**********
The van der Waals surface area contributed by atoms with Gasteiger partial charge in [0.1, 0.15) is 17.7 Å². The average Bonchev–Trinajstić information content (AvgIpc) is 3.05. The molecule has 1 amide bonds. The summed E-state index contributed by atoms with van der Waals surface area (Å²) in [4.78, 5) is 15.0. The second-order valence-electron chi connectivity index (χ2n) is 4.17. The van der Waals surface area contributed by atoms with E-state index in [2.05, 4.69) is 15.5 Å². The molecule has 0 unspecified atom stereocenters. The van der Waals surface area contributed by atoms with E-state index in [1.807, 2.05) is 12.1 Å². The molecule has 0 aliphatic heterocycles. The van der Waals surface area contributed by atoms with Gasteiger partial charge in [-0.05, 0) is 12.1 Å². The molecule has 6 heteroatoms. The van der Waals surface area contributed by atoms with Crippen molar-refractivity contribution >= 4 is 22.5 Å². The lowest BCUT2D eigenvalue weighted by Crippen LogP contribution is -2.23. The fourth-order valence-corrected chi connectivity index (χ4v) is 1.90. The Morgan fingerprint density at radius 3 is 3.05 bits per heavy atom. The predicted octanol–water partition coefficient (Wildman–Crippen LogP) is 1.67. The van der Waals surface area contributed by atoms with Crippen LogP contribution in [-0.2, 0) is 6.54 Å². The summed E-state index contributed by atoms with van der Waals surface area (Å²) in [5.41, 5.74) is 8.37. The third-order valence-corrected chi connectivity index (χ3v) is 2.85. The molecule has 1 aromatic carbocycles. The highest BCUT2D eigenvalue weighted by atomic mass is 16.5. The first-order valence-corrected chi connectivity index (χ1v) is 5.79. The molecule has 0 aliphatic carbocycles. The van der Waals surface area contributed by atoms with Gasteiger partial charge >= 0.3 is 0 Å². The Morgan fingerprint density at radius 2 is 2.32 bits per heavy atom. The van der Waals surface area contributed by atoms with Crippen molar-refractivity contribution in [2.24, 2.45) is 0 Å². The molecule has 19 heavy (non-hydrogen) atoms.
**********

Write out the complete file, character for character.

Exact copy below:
The van der Waals surface area contributed by atoms with Gasteiger partial charge in [0.1, 0.15) is 17.7 Å². The average Bonchev–Trinajstić information content (AvgIpc) is 3.05. The molecule has 1 amide bonds. The summed E-state index contributed by atoms with van der Waals surface area (Å²) in [4.78, 5) is 15.0. The second-order valence-electron chi connectivity index (χ2n) is 4.17. The van der Waals surface area contributed by atoms with E-state index in [2.05, 4.69) is 15.5 Å². The molecule has 0 unspecified atom stereocenters. The van der Waals surface area contributed by atoms with E-state index in [1.807, 2.05) is 12.1 Å². The molecule has 0 aliphatic heterocycles. The van der Waals surface area contributed by atoms with Gasteiger partial charge in [-0.05, 0) is 12.1 Å². The molecule has 6 heteroatoms. The van der Waals surface area contributed by atoms with Crippen molar-refractivity contribution >= 4 is 22.5 Å². The lowest BCUT2D eigenvalue weighted by Crippen LogP contribution is -2.23. The fourth-order valence-corrected chi connectivity index (χ4v) is 1.90. The Morgan fingerprint density at radius 3 is 3.05 bits per heavy atom. The predicted octanol–water partition coefficient (Wildman–Crippen LogP) is 1.67. The van der Waals surface area contributed by atoms with Crippen LogP contribution in [-0.2, 0) is 6.54 Å². The summed E-state index contributed by atoms with van der Waals surface area (Å²) in [5.41, 5.74) is 8.37. The third-order valence-corrected chi connectivity index (χ3v) is 2.85. The molecule has 1 aromatic carbocycles. The highest BCUT2D eigenvalue weighted by atomic mass is 16.5. The first-order valence-corrected chi connectivity index (χ1v) is 5.79. The molecule has 0 aliphatic carbocycles. The van der Waals surface area contributed by atoms with Gasteiger partial charge >= 0.3 is 0 Å². The Morgan fingerprint density at radius 2 is 2.32 bits per heavy atom. The van der Waals surface area contributed by atoms with Crippen molar-refractivity contribution in [2.24, 2.45) is 0 Å². The molecule has 19 heavy (non-hydrogen) atoms.